AAS 196th Meeting, June 2000
Session 21. Supermassive Blackhole Research and Advances with STIS
Topical Session Oral, Tuesday, June 6, 2000, 8:30-10:00am, 10:45am-12:30pm, 2:00-3:30pm, 3:45-5:30pm, Lilac Ballroom

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[21.07] Water Masers and AGN Structure

L. J. Greenhill (Harvard-Smithsonian Center for Astrophysics)

Water masers have been observed in 22 active galactic nuclei (AGN) that are Seyfert II objects or LINERs. The masers are high brightness-temperature beacons, and when studied with high frequency and angular resolution, as with Very Long Baseline Interferometry, they may be used to pinpoint the central engines of the AGN. Four of the maser sources that have been investigated in detail have been found to trace the warm, dense (molecular) gas in accretion disks at radii of 0.1 to 1 pc. In these systems (NGC4258, NGC1068, NGC4945, and the Circinus Galaxy) the disks are vertically thin and mildly warped, and their rotation axes are aligned with known outflow axes. The declining rotation curves display orbital motions of 200 to 1100 km/s, and indicate central masses of one to forty million suns. Accretion efficiencies are on the order of 0.01% to 10%, with respect to the Eddington luminosities.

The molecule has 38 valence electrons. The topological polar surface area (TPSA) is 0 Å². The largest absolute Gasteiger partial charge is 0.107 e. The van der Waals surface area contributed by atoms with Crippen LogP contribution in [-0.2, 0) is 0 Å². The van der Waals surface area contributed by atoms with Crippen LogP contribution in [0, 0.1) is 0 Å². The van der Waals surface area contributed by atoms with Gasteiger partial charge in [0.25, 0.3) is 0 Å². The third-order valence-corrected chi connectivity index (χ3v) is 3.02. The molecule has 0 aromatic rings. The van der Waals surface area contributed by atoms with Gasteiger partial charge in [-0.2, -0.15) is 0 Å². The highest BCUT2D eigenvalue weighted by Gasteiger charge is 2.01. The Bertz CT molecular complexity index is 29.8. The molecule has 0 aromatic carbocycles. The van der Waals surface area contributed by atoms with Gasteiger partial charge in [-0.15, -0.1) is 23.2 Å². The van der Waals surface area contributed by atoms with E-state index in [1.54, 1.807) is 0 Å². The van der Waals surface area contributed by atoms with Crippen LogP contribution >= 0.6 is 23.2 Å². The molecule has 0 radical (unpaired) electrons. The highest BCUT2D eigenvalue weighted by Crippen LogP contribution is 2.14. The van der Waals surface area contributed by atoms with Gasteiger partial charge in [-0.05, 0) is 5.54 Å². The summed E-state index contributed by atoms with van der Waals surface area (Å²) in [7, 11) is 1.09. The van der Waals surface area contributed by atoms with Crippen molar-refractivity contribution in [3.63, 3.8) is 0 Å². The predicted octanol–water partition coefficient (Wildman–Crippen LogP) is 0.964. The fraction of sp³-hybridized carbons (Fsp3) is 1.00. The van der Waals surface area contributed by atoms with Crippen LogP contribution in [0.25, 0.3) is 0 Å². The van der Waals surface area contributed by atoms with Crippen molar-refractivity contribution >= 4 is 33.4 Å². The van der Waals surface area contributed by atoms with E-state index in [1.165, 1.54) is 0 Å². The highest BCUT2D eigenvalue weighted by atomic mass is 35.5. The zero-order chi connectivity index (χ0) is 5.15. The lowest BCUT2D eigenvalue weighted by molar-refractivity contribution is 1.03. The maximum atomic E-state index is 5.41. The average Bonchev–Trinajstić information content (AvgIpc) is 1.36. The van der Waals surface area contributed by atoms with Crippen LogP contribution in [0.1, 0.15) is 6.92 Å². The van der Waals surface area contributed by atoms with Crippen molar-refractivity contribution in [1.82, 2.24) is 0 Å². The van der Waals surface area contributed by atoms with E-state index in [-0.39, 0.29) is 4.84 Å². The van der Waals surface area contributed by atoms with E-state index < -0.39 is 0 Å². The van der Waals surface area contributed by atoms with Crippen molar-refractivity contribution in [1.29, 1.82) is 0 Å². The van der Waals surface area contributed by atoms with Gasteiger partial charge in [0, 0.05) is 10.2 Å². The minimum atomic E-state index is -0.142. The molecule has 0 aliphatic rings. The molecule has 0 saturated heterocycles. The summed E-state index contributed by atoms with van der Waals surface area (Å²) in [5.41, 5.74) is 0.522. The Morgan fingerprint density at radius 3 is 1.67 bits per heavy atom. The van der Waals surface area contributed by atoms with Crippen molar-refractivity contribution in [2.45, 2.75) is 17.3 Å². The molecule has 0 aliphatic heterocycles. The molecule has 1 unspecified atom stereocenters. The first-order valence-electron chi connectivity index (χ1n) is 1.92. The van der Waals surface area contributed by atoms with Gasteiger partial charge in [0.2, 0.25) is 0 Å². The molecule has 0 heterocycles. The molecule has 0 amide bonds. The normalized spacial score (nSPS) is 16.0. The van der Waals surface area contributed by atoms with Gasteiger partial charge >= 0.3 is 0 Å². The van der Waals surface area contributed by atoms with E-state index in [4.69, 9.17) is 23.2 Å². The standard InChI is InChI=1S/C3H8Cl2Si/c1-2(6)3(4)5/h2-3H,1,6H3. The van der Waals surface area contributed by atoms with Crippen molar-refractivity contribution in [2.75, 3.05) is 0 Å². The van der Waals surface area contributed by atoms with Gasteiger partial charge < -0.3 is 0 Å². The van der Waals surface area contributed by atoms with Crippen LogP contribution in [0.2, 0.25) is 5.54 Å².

The disks are clumpy, and the warps suggest that there is substantial dense material at radii less than about 1 pc, along the lines of lines of sight to the central engines. Rather than the oft posited dusty tori of AGN unification scenarios, this disk material may be responsible for much of the observed X-ray absorbing columns in these systems. In Circinus, dense material traced by masers also lies at high latitudes, away from the disk. The emission traces a clumpy, wide-angle outflow that arises within ~0.1 pc of the central engine. Because the outflow-borne clumps that display maser emission are widely distributed and have no discernable rotation curve, they probably arise largely independently of radiation or wind-driven ablation of the visible accretion disk. However, disk-wind interaction may be responsbile for exciting some maser clumps at low latitudes.

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